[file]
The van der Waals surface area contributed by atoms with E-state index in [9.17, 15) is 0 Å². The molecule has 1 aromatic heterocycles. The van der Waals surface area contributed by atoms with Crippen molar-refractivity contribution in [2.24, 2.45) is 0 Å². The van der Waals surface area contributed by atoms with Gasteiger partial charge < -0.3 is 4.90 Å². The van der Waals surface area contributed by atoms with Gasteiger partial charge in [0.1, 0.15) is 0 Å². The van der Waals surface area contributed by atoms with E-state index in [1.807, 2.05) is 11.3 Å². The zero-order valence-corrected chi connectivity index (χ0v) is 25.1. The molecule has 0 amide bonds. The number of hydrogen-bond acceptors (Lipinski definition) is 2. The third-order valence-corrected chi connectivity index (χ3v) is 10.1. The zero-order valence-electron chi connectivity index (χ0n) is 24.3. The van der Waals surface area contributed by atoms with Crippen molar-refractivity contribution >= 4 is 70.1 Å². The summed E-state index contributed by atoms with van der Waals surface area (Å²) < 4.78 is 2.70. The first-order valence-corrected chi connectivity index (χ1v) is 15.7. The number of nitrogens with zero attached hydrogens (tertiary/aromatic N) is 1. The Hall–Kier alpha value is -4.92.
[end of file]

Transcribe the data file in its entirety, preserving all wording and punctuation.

The van der Waals surface area contributed by atoms with E-state index in [9.17, 15) is 0 Å². The molecule has 1 aromatic heterocycles. The van der Waals surface area contributed by atoms with Crippen molar-refractivity contribution in [2.24, 2.45) is 0 Å². The van der Waals surface area contributed by atoms with Gasteiger partial charge < -0.3 is 4.90 Å². The van der Waals surface area contributed by atoms with Gasteiger partial charge in [0.1, 0.15) is 0 Å². The van der Waals surface area contributed by atoms with E-state index in [1.807, 2.05) is 11.3 Å². The zero-order valence-corrected chi connectivity index (χ0v) is 25.1. The molecule has 0 amide bonds. The number of hydrogen-bond acceptors (Lipinski definition) is 2. The third-order valence-corrected chi connectivity index (χ3v) is 10.1. The zero-order valence-electron chi connectivity index (χ0n) is 24.3. The van der Waals surface area contributed by atoms with Crippen molar-refractivity contribution >= 4 is 70.1 Å². The summed E-state index contributed by atoms with van der Waals surface area (Å²) < 4.78 is 2.70. The first-order valence-corrected chi connectivity index (χ1v) is 15.7. The number of nitrogens with zero attached hydrogens (tertiary/aromatic N) is 1. The Hall–Kier alpha value is -4.92.